Quite a few of the sous-vide resources I’ve looked at says using fresh garlic in a sous-vide is to be avoided, due to bacterial issues. The recommendation is to use garlic powder, as the recipe ingredients call for.
I have tried this recipe at several temps and times. For me, 147 for 39ish hours is perfect. I have used my Sous vide almost exclusively to cook all of our meat. It is a serious game changer.
Hi Lori, glad you like the recipe. Thanks for sharing your experience!
james price says
made this last night. i was amazed at how much it tasted like prime rib. will do this again. i cooked it at 135 for 24 hours perfect medium rare. for sure a game changer.
James, glad you like you the recipe. Thanks for letting me know.
I’m just starting out cooking with sous vide and haven’t had much look with chicken. I tried the recipe and I love it. My husband said it was the best chuck roast he has ever had.
Hi Linda, glad that you like the recipe. Thank for letting me know.
Thanks for all the tips and information you provided in this recipe. My son ( a chef) recently told me that my Instant Pot has a sous vide “Ultra ” setting ( one should really read the instruction manual when one gets an appliance! )
My first roast with your recipe done to medium rare for 24 hours was very nice but still a little “chewy”
Great flavour though!
My second try with your recipe is in progress right now and I am going to lengthen the time to 30 hours at my son’s suggestion to help break down the roasts connective tissue a little more for a hopefully more tender roast.
Hi Sandra, thank you very much for sharing your experience. Let me know how your roast turns out with 30 hours of cooking. Which one do you like more?
Gayle Bradley says
What is the largest size roast you can do with sous vide.
You can do any size roast you wish. If your roast is rather large, you’ll need to use a large vacuum-seal bag. Hope this helps.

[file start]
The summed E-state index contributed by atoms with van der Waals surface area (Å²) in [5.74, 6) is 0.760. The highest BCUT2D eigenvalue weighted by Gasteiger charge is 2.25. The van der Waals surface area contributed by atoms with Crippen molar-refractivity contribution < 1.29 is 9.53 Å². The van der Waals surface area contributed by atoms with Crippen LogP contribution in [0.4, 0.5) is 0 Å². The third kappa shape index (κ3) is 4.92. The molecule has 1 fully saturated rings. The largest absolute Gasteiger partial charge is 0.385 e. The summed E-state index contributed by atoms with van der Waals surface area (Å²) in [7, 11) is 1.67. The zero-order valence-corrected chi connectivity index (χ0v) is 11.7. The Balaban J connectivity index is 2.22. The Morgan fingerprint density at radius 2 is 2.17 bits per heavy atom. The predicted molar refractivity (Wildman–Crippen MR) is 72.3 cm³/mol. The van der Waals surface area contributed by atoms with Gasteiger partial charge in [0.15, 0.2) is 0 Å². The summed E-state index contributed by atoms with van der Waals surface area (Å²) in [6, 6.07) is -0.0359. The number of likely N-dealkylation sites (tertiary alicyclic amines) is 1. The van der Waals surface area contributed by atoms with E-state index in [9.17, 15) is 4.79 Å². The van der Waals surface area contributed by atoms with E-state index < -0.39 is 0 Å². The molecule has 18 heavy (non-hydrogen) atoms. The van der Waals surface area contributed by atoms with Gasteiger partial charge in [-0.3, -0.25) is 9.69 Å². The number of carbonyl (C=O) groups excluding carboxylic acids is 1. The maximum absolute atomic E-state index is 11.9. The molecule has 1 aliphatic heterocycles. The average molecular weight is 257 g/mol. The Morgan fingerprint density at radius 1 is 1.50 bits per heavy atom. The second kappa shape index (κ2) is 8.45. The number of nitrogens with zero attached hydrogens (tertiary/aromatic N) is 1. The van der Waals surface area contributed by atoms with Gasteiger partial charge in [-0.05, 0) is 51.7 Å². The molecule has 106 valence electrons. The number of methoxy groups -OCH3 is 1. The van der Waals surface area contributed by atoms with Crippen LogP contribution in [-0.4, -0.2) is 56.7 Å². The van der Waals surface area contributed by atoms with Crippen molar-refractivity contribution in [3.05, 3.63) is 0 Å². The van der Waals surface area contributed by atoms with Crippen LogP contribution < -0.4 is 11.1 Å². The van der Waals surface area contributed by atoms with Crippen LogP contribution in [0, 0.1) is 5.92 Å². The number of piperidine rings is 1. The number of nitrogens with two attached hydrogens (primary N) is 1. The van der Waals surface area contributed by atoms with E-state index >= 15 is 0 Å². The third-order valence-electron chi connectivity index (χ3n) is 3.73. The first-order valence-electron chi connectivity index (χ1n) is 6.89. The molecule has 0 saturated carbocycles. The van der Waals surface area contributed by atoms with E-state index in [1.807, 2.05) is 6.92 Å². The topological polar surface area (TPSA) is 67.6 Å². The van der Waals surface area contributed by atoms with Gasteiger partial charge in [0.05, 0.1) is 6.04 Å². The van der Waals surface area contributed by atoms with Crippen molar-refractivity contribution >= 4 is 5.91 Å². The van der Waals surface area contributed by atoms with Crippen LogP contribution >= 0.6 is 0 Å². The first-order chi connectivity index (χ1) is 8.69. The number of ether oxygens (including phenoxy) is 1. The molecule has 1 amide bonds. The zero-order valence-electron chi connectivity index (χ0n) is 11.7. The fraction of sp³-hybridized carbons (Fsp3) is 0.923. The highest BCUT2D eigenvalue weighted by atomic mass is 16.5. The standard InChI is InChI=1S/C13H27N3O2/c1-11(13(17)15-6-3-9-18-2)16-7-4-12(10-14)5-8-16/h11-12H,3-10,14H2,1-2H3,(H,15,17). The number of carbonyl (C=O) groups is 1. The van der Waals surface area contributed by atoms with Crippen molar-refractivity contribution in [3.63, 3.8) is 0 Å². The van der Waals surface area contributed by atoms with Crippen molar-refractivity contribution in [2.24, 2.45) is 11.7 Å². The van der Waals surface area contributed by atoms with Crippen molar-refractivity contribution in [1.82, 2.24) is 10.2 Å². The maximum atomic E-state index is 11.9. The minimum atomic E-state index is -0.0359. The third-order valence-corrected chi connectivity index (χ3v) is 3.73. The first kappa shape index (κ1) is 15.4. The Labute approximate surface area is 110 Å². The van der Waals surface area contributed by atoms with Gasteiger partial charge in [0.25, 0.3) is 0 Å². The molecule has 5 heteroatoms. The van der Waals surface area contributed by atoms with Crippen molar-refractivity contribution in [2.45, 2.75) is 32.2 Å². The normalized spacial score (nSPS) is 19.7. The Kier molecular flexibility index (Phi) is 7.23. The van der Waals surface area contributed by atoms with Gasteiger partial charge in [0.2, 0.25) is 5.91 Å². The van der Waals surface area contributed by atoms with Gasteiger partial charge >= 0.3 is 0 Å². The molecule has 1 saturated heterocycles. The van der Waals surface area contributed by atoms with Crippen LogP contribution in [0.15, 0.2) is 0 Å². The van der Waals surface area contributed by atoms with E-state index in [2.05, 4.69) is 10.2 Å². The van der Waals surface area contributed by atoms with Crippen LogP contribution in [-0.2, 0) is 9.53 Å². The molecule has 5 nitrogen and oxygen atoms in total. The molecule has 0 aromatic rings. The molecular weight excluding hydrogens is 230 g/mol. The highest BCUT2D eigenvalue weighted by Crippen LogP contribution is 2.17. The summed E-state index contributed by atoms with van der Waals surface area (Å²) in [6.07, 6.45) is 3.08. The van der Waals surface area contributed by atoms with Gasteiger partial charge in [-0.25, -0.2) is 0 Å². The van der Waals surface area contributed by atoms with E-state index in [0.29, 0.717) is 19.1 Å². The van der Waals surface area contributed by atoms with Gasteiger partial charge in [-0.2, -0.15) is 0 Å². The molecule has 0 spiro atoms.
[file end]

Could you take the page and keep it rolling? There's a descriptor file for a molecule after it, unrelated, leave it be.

I’ve been around the block quite a few times, and this is the best pot roast I have ever eaten. My family thought so too. Also, the author of rhe recipe is to be commended. The procedure is clear, and covers all the “what if-s.”
Great to hear that you and your family like this recipe. Thanks for the kind words!
Want to use your recipe with a 4.5-5 lb roast. Will the temp and time be the same or should I cut the roast in half?
Jerad Gales says
What if you have a bone in roast. Does it really matter?
Hi Jerad, just follow the same instructions. It doesn’t matter whether you are using bone-in or boneless roast. Izzy
Fred Bauer says
I love this recipe!
May I suggest bubble wrap instead of foil to prevent evaporation? It floats. It insulates. You can easily cut out a notch for the sous vide circulator.
Hi Fred, that’s a great idea. I think it will work better than foil, and will definitely try it out! Thanks, Izzy
Fred Bauer says
I use pingpong balls just throw in enough balls to cover the surface
If you want to reposition the bag just reach in with tongs the ping pong balls will redistribute once your done. No fuss.
Hi Dennis, using Pingpong balls is a great idea. I’ll try that out next time!
This is absolutely the best roast and gravy I have ever eaten!!! Thank you!
Glad that you like the recipe. Thanks for letting me know.
Brian Lang says
Amazing! Best chuck roast I’ve ever had without a doubt. The gravy was excellent too. It really did taste a lot like prime rib. Thank you for the clear instructions and amazing recipe!
Hi Brian, glad to hear that your chuck tasted like a prime rib too. Thanks for letting me know.
Thanks for the recipe, I look forward to trying it on Monday!
I’m surprised that nobody has asked this yet, but – do you need to reposition the roast halfway through the cooking time to ensure that the bottom of the roast (which presumably is in contact with the bottom of the pot and doesn’t have much water circulating below it) cooks evenly as well?
Also, my biggest pot isn’t huge, and the 2.5 lb roast I’m going to use is long and narrow, so when I set it all up with the Anova and water on Monday there will only be an inch or two on either side of the roast at the roast’s longest point. In all other directions (in front of and behind and above the roast), there’s considerably more room. Should I worry about this? If the first roast turns out well, I plan to buy a big plastic tub to use in the future!